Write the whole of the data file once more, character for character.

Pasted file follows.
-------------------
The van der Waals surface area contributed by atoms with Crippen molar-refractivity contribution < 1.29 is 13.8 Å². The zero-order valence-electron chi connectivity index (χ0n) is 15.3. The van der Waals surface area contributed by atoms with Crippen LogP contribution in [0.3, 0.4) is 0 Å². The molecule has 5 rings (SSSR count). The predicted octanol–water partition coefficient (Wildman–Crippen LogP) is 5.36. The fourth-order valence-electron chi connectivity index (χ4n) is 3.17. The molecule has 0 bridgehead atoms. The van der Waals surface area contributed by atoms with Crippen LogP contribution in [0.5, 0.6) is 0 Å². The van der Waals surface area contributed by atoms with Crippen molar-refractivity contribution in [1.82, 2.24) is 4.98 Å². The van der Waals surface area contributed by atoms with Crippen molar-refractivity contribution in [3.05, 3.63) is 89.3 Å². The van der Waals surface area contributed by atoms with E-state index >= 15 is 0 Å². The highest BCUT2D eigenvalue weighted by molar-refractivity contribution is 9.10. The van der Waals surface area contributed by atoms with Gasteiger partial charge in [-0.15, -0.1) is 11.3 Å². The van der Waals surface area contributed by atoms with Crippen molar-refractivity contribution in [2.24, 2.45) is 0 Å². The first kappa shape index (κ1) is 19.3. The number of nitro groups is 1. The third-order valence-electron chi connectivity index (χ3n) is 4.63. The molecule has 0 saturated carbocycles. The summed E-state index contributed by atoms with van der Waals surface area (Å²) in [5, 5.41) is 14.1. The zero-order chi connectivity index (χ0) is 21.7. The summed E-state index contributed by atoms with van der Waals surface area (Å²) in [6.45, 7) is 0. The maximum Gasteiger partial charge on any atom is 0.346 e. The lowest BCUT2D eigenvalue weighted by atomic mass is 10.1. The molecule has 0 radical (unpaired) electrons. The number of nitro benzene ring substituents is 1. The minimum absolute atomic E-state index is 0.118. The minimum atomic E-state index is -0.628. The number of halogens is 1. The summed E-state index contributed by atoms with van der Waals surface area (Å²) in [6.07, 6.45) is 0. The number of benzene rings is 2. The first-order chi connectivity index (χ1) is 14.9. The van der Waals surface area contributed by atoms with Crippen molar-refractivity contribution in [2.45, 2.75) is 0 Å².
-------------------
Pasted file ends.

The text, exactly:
The van der Waals surface area contributed by atoms with Crippen molar-refractivity contribution < 1.29 is 13.8 Å². The zero-order valence-electron chi connectivity index (χ0n) is 15.3. The van der Waals surface area contributed by atoms with Crippen LogP contribution in [0.3, 0.4) is 0 Å². The molecule has 5 rings (SSSR count). The predicted octanol–water partition coefficient (Wildman–Crippen LogP) is 5.36. The fourth-order valence-electron chi connectivity index (χ4n) is 3.17. The molecule has 0 bridgehead atoms. The van der Waals surface area contributed by atoms with Crippen LogP contribution in [0.5, 0.6) is 0 Å². The van der Waals surface area contributed by atoms with Crippen molar-refractivity contribution in [1.82, 2.24) is 4.98 Å². The van der Waals surface area contributed by atoms with Crippen molar-refractivity contribution in [3.05, 3.63) is 89.3 Å². The van der Waals surface area contributed by atoms with E-state index >= 15 is 0 Å². The highest BCUT2D eigenvalue weighted by molar-refractivity contribution is 9.10. The van der Waals surface area contributed by atoms with Gasteiger partial charge in [-0.15, -0.1) is 11.3 Å². The van der Waals surface area contributed by atoms with Crippen molar-refractivity contribution in [2.24, 2.45) is 0 Å². The first kappa shape index (κ1) is 19.3. The number of nitro groups is 1. The third-order valence-electron chi connectivity index (χ3n) is 4.63. The molecule has 0 saturated carbocycles. The summed E-state index contributed by atoms with van der Waals surface area (Å²) in [5, 5.41) is 14.1. The zero-order chi connectivity index (χ0) is 21.7. The summed E-state index contributed by atoms with van der Waals surface area (Å²) in [6.45, 7) is 0. The maximum Gasteiger partial charge on any atom is 0.346 e. The lowest BCUT2D eigenvalue weighted by atomic mass is 10.1. The molecule has 0 radical (unpaired) electrons. The number of nitro benzene ring substituents is 1. The minimum absolute atomic E-state index is 0.118. The minimum atomic E-state index is -0.628. The number of halogens is 1. The summed E-state index contributed by atoms with van der Waals surface area (Å²) in [6.07, 6.45) is 0. The number of benzene rings is 2. The first-order chi connectivity index (χ1) is 14.9. The van der Waals surface area contributed by atoms with Crippen molar-refractivity contribution in [2.45, 2.75) is 0 Å².